As the meeting progressed it became more and more evident that skills at local level service delivery level were a “crisis issue”.

Senzeni Sokwana, on behalf of EWSWTA’s interim board recently appointed, said that in the year under review this SETA had made a certain recovery; had identified a strategic direction with a revised corporate governance plan and that past performance in the recent short period had received unqualified audits. Nevertheless, MPs commented later, the SETA was still under-achieving.

Artisan learners registered for the energy and water SETA were 1765 with 1004 persons completing their courses and 649 wireman’s licences were issued. Included were projects such as that of Coega and a special emphasis that had been laid of “green energy” skills.  Clearly what EWSWTA was achieving, said Sokwana, was a “drop in the ocean compared with what was required” but MPs noted that it was pleasing that the turnaround in governance had been achieved.

A relatively positive contribution came from Dr Raymond Patel of the metal, engineering and motor retailing SETA, merSETA, which institution had received major funding from the German DIZ programme. He gave positive figures on learners enrolled on traditional-energy related programmes, sponsorships and programmes initiated as a result of international skills training agreements.

Training was reported with positive numbers in the metal and engineering; auto manufacturing; motor and retail management; tyre manufacturing and plastics industries. Of specific interest was their “green energy” programme and Dr Patel told parliamentarians of their first internally bench-marked forum being held at that time on the subject.   merSETA was part-sponsor of the VW-NMMU solar car being developed at Tshwane University; had signed photovoltaic skills development agreements in the Eastern Cape and was working with Eskom on the Kusile power project and Medupi power station.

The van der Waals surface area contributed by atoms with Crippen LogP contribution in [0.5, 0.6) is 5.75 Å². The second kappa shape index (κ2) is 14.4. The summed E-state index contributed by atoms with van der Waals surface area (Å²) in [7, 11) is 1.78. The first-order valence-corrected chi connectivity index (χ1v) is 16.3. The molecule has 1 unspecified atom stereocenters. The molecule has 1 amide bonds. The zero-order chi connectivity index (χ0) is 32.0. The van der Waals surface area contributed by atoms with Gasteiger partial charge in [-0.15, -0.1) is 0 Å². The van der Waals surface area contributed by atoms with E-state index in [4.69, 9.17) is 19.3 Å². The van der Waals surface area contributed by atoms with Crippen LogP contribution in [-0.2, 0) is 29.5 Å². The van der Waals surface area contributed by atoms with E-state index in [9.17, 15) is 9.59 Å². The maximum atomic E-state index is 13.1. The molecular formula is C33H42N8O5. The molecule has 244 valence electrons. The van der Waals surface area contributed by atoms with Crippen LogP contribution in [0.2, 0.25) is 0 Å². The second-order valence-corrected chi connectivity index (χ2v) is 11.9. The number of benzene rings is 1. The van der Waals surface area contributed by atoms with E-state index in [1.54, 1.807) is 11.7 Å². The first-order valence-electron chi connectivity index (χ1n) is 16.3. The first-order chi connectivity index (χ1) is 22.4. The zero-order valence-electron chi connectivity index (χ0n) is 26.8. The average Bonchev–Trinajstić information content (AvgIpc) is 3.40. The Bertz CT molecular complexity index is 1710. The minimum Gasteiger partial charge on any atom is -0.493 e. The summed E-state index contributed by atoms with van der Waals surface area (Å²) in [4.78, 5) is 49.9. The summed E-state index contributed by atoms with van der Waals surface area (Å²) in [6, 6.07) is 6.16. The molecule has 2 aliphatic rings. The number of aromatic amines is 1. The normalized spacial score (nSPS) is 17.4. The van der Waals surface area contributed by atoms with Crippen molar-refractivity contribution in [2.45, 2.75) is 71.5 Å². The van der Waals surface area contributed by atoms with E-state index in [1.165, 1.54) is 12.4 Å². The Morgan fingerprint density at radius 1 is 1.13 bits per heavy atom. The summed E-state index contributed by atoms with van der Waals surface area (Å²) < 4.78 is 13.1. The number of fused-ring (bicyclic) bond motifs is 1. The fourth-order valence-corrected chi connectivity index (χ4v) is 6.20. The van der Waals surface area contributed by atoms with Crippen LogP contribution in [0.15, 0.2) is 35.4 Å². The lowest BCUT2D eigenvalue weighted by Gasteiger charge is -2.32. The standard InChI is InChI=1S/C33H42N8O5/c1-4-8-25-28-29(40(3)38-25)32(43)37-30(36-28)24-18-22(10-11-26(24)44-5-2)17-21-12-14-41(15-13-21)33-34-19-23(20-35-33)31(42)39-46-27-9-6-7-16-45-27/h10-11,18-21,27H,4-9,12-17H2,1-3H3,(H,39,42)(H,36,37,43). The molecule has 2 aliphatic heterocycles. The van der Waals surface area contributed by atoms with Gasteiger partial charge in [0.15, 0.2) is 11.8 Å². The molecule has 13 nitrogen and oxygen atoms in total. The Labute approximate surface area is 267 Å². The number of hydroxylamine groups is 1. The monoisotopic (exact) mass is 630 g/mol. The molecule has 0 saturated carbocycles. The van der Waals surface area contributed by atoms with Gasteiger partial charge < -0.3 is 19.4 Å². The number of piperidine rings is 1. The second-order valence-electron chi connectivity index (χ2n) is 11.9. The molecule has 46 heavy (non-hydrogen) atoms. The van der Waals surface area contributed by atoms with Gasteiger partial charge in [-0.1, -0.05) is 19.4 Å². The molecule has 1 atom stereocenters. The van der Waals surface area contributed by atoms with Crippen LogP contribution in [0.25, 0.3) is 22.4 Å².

SAPIA’s presentation came from Gerard Derbsy, CEO of BPSA, who told parliamentarians that the industry was going through “a period of transition as a new generation of engineers and operators entered the industry”.     The annual payroll if the industry was some R5bn with 1bn paid in tax, he said, and the industry offered 100,000 jobs both direct and indirect.

Survey findings clearly indicated, Derbsy said, that the industry was lacking high level technical skills and the reasons for scarce occupations in the petro-chemical industry were lack of experience and a lack of qualifications of equity candidates, especially black women.

There was a need, he said, to recruit people with petroleum industry-specific knowledge and “upskill” existing employees and replace those already trained but who had moved on.